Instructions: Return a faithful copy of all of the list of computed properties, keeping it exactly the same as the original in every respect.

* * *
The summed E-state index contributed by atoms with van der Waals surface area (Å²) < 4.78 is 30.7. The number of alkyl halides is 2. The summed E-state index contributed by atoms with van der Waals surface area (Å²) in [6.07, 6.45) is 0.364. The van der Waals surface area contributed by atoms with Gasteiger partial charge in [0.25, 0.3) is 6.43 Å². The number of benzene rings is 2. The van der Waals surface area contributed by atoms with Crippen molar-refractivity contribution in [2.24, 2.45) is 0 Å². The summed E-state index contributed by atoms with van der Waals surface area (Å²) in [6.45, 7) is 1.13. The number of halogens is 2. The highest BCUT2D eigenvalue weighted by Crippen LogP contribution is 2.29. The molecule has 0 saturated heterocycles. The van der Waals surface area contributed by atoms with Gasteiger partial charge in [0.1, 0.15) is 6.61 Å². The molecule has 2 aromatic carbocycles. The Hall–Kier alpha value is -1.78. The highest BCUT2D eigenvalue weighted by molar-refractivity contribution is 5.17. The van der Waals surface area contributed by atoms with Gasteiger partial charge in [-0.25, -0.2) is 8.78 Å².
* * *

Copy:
The summed E-state index contributed by atoms with van der Waals surface area (Å²) < 4.78 is 30.7. The number of alkyl halides is 2. The summed E-state index contributed by atoms with van der Waals surface area (Å²) in [6.07, 6.45) is 0.364. The van der Waals surface area contributed by atoms with Gasteiger partial charge in [0.25, 0.3) is 6.43 Å². The number of benzene rings is 2. The van der Waals surface area contributed by atoms with Crippen molar-refractivity contribution in [2.24, 2.45) is 0 Å². The summed E-state index contributed by atoms with van der Waals surface area (Å²) in [6.45, 7) is 1.13. The number of halogens is 2. The highest BCUT2D eigenvalue weighted by Crippen LogP contribution is 2.29. The molecule has 0 saturated heterocycles. The van der Waals surface area contributed by atoms with Gasteiger partial charge in [0.1, 0.15) is 6.61 Å². The molecule has 2 aromatic carbocycles. The Hall–Kier alpha value is -1.78. The highest BCUT2D eigenvalue weighted by molar-refractivity contribution is 5.17. The van der Waals surface area contributed by atoms with Gasteiger partial charge in [-0.25, -0.2) is 8.78 Å².